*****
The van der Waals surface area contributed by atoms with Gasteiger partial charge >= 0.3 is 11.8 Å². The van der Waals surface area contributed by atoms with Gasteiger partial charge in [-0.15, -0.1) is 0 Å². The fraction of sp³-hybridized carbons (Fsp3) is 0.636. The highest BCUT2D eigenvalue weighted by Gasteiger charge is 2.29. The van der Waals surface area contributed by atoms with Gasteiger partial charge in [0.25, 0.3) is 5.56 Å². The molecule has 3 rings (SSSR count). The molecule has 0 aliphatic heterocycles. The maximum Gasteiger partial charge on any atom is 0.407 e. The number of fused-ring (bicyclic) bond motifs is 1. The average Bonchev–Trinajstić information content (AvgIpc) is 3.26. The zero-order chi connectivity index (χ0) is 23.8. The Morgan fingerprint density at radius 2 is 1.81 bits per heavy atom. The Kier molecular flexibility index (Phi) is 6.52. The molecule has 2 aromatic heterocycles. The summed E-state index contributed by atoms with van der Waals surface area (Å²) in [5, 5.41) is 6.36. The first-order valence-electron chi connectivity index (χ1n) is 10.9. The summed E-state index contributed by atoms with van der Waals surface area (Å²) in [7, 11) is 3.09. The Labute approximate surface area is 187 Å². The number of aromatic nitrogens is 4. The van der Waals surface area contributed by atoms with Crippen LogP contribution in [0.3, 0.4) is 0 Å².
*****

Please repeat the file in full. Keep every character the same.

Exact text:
The van der Waals surface area contributed by atoms with Gasteiger partial charge >= 0.3 is 11.8 Å². The van der Waals surface area contributed by atoms with Gasteiger partial charge in [-0.15, -0.1) is 0 Å². The fraction of sp³-hybridized carbons (Fsp3) is 0.636. The highest BCUT2D eigenvalue weighted by Gasteiger charge is 2.29. The van der Waals surface area contributed by atoms with Gasteiger partial charge in [0.25, 0.3) is 5.56 Å². The molecule has 3 rings (SSSR count). The molecule has 0 aliphatic heterocycles. The maximum Gasteiger partial charge on any atom is 0.407 e. The number of fused-ring (bicyclic) bond motifs is 1. The average Bonchev–Trinajstić information content (AvgIpc) is 3.26. The zero-order chi connectivity index (χ0) is 23.8. The Morgan fingerprint density at radius 2 is 1.81 bits per heavy atom. The Kier molecular flexibility index (Phi) is 6.52. The molecule has 2 aromatic heterocycles. The summed E-state index contributed by atoms with van der Waals surface area (Å²) in [5, 5.41) is 6.36. The first-order valence-electron chi connectivity index (χ1n) is 10.9. The summed E-state index contributed by atoms with van der Waals surface area (Å²) in [7, 11) is 3.09. The Labute approximate surface area is 187 Å². The number of aromatic nitrogens is 4. The van der Waals surface area contributed by atoms with Crippen LogP contribution in [0.3, 0.4) is 0 Å².